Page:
England captain Steven Gerrard has shrugged off a claim by former Manchester United manager Alex Ferguson that the Liverpool midfielder is "not a top, top player".
Ferguson made the remark in his autobiography, which was published last month, but Gerrard says the Scot's attempts to sign him suggest he did value his ability.
"Listen, he's entitled to his opinion," Gerrard told Tuesday's edition of British newspaper the Daily Mail.
"I'm a fan of his; he is one of the best managers in the world. I won't lose any sleep over it. Throughout my career I have had praise from all types of people -- including him -- and I am not vain enough to take it all.
"I have had some unbelievable praise from him and he tried to buy me, certainly on one occasion. Maybe even two.
"For me, the most important thing is what (Liverpool manager) Brendan Rodgers and (England manager) Roy Hodgson are thinking. I think they are really pleased with me and that is all I will worry about."
Gerrard, 33, is expected to win his 108th England cap in the forthcoming friendly games against Chile and Germany, which would take him level with 1966 World Cup-winning captain Bobby Moore.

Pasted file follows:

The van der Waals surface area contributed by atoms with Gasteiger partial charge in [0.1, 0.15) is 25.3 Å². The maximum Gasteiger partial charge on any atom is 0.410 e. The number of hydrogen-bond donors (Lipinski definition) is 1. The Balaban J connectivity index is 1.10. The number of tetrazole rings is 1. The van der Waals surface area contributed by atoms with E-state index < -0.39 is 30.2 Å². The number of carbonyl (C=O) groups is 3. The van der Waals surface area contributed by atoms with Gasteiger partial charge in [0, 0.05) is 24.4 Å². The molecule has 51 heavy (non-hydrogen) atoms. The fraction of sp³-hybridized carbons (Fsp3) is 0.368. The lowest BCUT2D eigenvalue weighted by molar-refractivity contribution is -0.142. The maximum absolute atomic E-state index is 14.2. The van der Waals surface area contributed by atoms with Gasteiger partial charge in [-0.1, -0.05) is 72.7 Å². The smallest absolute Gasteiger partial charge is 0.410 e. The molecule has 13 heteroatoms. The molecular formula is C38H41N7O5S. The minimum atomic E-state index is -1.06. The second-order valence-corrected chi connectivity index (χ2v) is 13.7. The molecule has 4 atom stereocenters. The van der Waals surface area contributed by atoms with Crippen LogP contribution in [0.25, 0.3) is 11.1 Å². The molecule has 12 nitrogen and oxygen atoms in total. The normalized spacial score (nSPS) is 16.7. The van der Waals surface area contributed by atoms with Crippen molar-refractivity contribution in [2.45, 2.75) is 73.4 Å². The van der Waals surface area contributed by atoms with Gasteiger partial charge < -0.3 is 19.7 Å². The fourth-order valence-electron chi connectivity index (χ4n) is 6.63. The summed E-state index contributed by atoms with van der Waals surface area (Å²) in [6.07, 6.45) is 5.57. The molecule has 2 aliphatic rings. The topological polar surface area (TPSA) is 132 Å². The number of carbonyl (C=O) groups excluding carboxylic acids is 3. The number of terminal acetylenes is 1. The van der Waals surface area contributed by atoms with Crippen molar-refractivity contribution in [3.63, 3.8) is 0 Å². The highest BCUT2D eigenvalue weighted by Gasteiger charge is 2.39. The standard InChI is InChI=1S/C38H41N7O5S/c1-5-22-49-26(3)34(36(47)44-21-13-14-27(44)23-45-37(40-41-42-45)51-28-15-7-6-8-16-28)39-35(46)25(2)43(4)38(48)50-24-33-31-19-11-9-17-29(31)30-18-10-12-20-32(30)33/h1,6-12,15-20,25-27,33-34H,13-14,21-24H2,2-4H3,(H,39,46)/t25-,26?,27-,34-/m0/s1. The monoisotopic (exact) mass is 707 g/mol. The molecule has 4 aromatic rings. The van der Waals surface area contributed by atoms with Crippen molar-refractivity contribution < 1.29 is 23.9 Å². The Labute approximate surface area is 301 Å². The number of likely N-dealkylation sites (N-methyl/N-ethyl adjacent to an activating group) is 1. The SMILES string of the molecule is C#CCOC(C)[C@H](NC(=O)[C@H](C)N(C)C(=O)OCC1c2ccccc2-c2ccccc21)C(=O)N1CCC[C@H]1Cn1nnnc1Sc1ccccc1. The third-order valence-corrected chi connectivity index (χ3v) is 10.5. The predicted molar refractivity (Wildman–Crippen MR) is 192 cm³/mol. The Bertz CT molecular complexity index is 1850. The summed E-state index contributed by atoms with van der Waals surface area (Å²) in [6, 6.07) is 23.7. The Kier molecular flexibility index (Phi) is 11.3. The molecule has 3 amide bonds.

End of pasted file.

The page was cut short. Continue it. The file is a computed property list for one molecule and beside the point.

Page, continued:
"107 caps isn't bad for someone who isn't 'a top, top player', is it?" he added.
"I never expected to get that amount of caps. When I made my debut, I set myself the personal target of trying to get 50 caps and score 10 goals if I could. So to have 107 is something I am really proud of, particularly being among those names."
Rodgers claimed last week that Gerrard is likely to retire after next year's World Cup in Brazil, but the player himself says he is not allowing himself to think too far ahead.
"For me the ambition is this: can I help get the team past a quarter-final?" he said.
"I haven't really thought about what I will do after the World Cup. It is all about going to enjoy this World Cup. What an experience it will be in Brazil.
"I am absolutely delighted to help the team get there, it was a great achievement. But now the attention has to switch to: what can we do there?"